We need to take care of ourselves, too! We've got delicious and easy recipes, the latest fashion and home decor trends, health topics that impact every woman and so much more. So grab a cup of coffee and dig in.
It truly takes a village to raise a child, and we're here for you! Link up with a community of moms just like you and learn about fabulous events in your area plus amazing product giveaways, discounts and more!
Despite your best efforts to protect your children, it's still possible that they'll be exposed to a traumatic event during their childhood. Unfortunately, any child may witness or even experience a car accident, a house fire, physical violence or a serious injury. Traumatic events such as these can interfere with a child's normal growth and development. Fortunately, there are things caregivers can do to foster resiliency and reduce the damage.
Type of Trauma
An event is considered traumatic if a child perceives that his life is in danger. Therefore, events like a divorce are likely to be stressful but not traumatic for a child. There are two main types of trauma: repeated trauma and single event trauma. Repeated trauma is often experienced by children who live in war zones, violent neighborhoods or homes with ongoing physical or sexual abuse. Children exposed to repeated trauma may suffer more adverse affects than children who experience a single traumatic event. Single event traumas include events such as natural disasters, serious car accidents or witnessing a sibling suffer a life-threatening injury.
Kids' behavior is often a barometer for how they are feeling. Since most young children aren't good at verbalizing their feelings, their behavioral changes often indicate they are struggling to deal with a traumatic event. Increased oppositional behavior, aggression, impulsivity and self-destructive behavior can be common. Other kids go to the opposite extreme and become overly compliant. Changes in eating and sleeping habits may be present as well. Young kids often re-enact the trauma in their play repeatedly. For example, a child who experienced a car accident may portray a car crash in his pretend play over and over as he tries to make sense of what happened.
Traumatic events can affect children's moods and their ability to regulate their emotions. Kids who have been traumatized often get upset easily and have trouble calming down. Increased outbursts and tantrums are common and their emotions may change quickly. They may become hypersensitive to certain sights, sounds, smells or anything that reminds them of the traumatic event. Kids who are exposed to repeated trauma may appear to be detached from their emotions. They may have developed coping skills to help them survive the repeated trauma that cause them to appear numb to emotions.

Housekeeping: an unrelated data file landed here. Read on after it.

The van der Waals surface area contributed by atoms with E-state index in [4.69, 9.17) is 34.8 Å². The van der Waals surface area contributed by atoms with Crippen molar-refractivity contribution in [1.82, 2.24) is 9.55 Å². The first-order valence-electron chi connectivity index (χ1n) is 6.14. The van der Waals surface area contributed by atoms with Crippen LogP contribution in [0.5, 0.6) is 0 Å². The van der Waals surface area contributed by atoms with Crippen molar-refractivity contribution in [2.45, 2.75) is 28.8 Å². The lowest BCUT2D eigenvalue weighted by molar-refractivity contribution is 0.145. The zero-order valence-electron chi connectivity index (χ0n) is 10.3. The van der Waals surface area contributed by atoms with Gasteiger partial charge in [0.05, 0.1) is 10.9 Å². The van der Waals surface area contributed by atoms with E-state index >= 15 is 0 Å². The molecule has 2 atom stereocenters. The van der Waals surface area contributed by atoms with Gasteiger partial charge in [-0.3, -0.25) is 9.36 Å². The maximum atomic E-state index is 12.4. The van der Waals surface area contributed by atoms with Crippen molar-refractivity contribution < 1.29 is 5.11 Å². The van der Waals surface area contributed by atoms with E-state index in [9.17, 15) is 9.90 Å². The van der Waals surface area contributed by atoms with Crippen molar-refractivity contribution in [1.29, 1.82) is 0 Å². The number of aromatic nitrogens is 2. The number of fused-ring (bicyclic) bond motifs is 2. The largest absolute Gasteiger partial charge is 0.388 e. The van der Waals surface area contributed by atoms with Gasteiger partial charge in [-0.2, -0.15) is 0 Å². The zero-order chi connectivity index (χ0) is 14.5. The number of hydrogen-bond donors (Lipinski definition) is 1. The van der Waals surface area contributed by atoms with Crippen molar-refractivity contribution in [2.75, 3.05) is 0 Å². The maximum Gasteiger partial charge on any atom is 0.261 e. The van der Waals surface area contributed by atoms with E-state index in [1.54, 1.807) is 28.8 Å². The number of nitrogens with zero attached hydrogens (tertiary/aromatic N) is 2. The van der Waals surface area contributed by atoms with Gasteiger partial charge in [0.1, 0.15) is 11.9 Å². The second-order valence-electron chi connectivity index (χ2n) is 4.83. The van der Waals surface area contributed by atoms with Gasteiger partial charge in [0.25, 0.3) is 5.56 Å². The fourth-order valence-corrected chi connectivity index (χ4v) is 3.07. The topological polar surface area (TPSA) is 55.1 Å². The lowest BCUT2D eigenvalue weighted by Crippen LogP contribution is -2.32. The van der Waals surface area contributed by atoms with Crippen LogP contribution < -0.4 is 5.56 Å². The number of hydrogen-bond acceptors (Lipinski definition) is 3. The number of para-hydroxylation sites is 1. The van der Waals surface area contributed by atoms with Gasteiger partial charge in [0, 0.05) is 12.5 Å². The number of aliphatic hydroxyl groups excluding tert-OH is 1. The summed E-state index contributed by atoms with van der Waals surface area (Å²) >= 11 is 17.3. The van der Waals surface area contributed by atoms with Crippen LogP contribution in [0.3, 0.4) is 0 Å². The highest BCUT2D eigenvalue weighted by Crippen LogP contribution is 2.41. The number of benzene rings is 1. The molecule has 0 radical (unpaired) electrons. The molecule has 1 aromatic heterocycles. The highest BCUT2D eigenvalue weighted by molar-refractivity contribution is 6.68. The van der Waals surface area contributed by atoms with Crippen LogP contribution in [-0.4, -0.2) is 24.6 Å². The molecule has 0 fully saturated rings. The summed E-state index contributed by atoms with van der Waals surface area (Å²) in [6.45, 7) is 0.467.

Physical development may be affected by certain kinds of trauma. Kids who are exposed to repeated trauma may become hypersensitive to physical contact, and they may develop sensorimotor problems. Physical and sexual abuse can lead to many physical health problems. Kids who have been traumatized may report a lot of somatic symptoms, such as stomachaches and headaches.
Trauma can take a toll on a young child's developing brain. Trauma can cause kids to have increased difficulty paying attention. Kids exposed to repeated trauma often have learning difficulties, and their speech and language may be delayed. Processing problems are common, and kids may have difficulty understanding the consequences of their behavior.
Trauma can interfere with a child's ability to develop a healthy and secure attachment to caregivers. Kids who are traumatized may become frightened of being separated from a caregiver, and as a result, they may tend to be overly clingy. For example, a child who was in a car accident with his mother may not want his mother to be out of sight. Kids who are exposed to repeated trauma may be on the other end of the spectrum where they don't seem to develop any close relationships to caregivers. They may isolate themselves and have difficulty asking adults for help.
The good news is that not all kids who are exposed to traumatic events experience ongoing problems. Some kids just seem to be more resilient than others based on their genetic make-up. There are also steps that parents, caregivers, teachers and other adults can take to foster resiliency in kids after they have been traumatized. Children who receive healthy support and comfort from family members and the community are more apt to bounce back after a traumatic event. Professional help can also help foster resilience in kids. Support groups, individual therapy or family therapy can help kids cope with traumatic experiences.
Amy Morin is a licensed clinical social worker who works as a therapist for adults and children. She is also an instructor at a community college, where she teaches courses in psychology and mental health. Morin received her Master of Social Work from the University of New England.